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Product details

  • Hardcover: 240 pages
  • Publisher: Skyhorse Publishing, Inc. (9 Dec. 2010)
  • Language: English
  • ISBN-10: 1616080515
  • ISBN-13: 978-1616080518
  • Product Dimensions: 21.6 x 23.1 x 27.9 cm
  • Average Customer Review: 2.0 out of 5 stars  See all reviews (1 customer review)
  • Amazon Bestsellers Rank: 1,373,638 in Books (See Top 100 in Books)

Product Description

About the Author

Master baker Jan Hedh is known throughout Sweden as a beloved baker and confectioner and is internationally recognized within the food industry. Hedh works as a partner in the artisan bakery Peter's Yard.

Klas Andersson has years of broad experience as a photographer, having shot beautiful photographs for many of Jan Hedh stitles. Aside from food photography, Andersson shoots for magazinesand advertising and communications agencies. He has alsodocumented big infrastructure projects such as the construction ofthe Oresund Bridge and the City Tunnel in Malmo. Anderssonresides in Sweden.

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Format: Hardcover Verified Purchase
This review is confined to the bread section of the book - about two thirds of the whole, since that is my main interest.

It is unclear for which audience the book is intended since most of the recipes are given for batches of three or four loaves. The introduction to bread-making appears to be for the beginner but is only intelligible to a relatively experienced home baker, and one who has a food mixer described in one recipe as a 'high speed kneading machine' - which sounds like a substantial piece of kit. Very many amateur bakers, in the UK at least, prefer to knead by hand. Much of what a home baker would find useful has been left out or glossed over and because much of the explanation is so poorly written that it is close to unintelligible previous experience is needed to interpret what is being said. The large section on sourdough is poor and chemical names seem intended to impress rather than to shed light. There are numerous non-sequiturs in poorly organised paragraphs and in the section on scalding rye flour the terms flour, bread, and dough are used interchangeably without distinction - confusing if you don't already know what is intended. Unfortunately, this introduction is essential if one is to follow the recipes for bread in the book - constant reference is made to it. There are also a couple of quantity errors which could lead to a loss of confidence.

The publisher is to blame for this mess. While the foreword is elegantly written by a stylish wordsmith the introduction to baking is written by someone of far lesser skill. The publisher has not paid attention to this deficiency, hence the missed opportunity to convey the special knowledge of the author.
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Most Helpful Customer Reviews on Amazon.com (beta)

Amazon.com: HASH(0x99d3c5c4) out of 5 stars 17 reviews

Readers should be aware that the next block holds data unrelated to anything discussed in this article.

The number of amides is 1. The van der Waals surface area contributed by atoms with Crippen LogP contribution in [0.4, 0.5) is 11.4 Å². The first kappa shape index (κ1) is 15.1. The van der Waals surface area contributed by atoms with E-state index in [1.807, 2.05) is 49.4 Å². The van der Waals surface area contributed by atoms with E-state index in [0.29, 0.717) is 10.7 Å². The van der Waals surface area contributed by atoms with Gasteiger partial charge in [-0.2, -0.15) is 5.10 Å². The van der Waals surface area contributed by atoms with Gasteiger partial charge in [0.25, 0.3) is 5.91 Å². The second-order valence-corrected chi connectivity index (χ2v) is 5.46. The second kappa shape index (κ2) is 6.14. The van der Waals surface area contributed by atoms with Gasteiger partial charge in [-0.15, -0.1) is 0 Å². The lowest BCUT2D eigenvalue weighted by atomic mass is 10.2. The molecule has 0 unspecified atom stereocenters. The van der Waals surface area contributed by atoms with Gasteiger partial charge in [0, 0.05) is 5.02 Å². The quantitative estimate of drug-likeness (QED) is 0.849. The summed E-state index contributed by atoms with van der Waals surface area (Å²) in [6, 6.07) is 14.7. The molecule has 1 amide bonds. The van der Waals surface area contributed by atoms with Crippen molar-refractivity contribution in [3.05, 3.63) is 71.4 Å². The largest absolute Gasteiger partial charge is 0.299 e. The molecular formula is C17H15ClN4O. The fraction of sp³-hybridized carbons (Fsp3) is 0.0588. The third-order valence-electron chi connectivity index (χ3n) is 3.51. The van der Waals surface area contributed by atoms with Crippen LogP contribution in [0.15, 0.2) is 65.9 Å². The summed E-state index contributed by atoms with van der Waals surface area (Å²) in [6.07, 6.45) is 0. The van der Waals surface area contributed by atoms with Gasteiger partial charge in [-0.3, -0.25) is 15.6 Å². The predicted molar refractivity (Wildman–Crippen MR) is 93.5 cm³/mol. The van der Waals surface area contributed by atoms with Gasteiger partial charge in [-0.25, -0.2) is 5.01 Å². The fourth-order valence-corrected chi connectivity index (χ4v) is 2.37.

21 of 23 people found the following review helpful
HASH(0x9beee1f8) out of 5 stars Needs Editing 1 Jan. 2011
By marsaluna - Published on Amazon.com
Format: Hardcover Verified Purchase
Recently I've become interested in European baking, so I was waiting eagerly for the release of this book and ordered it as soon as it became available. I'm sorry to say it's not really about Swedish baking. There are a few Swedish bread recipes but most of the recipes are for French bread, Italian bread, focaccia, fougasse, croissants, Danish pastry, etc., i.e., pretty much what you would find in any baking book. Except that here the recipes are rendered in rather awkward translations from Swedish. Sometimes they're downright confusing. For instance regarding the gluten test: "If the dough comes apart too easily, it needs to be worked more. However if it bursts too easily, it has been worked too much." (?) And a bread glaze: "Mix 10 grams of potato flour and 50 grams of water. Boil 300 grams of water, whisk the flour and let it cook." Do you mix the 50 grams of water + flour into the 300 grams of water? Maybe, but I'm not really sure.

I don't want to be too hard on this book; there are some good things about it. The photographs are very nice and the breads and pastries look appetizing. An experienced baker might be able to use the book despite the translation difficulties and be inspired by the beautiful photos. And there are a few very interesting recipes for Swedish breads such as wort bread, old-time syrup loaf, and coarse Skane bread--just the kinds of things I was hoping for. I don't even particularly object to quirky translations; they can be charming and funny, providing the underlying information is understandable. However, this book would have benefited immensely from better translation and editing.

This book is published by Skyhorse Press, which seems to specialize in Swedish books. I own another book from Skyhorse Press called Swedish Cakes and Cookies, which I love. Swedish Cakes and Cookies has great photographs and is packed with recipes that are translated well, so maybe they can fix this book up a little in a later edition.
9 of 9 people found the following review helpful
HASH(0x9b859450) out of 5 stars Big Sweden gathers the World 13 Oct. 2011
By Aceto - Published on Amazon.com
Format: Hardcover
Reading the several reviews that have been disappointed by this outstanding cookbook, I decided to offer another experience. They were looking for a traditional book of Swedish baking, one that presented recipes from the old country that Grandmother baked. There are additional criticisms about the presentation of this material, troubles with the weights and measures and a few confusing steps in the instructions. All these are valid criticisms. My perspective is different so I offer it without prejudice to their honest remarks.

This cookbook is not for beginners. If you want a basic approach with traditional recipes, I suggest you consider Ojakangas fine book. Even so, she has a Scandinavian approach rather than anything you might imagine as strictly Swedish.

Sweden is not an insular country. Wars aside, you cannot fully separate them from Denmark or Finland, for starters. But I must go at least one step further; you cannot separate Sweden from Europe. So Jan Hedh is for me a typical Swede - adventurous, international and brazenly pilfering from whichever lands suit his purpose.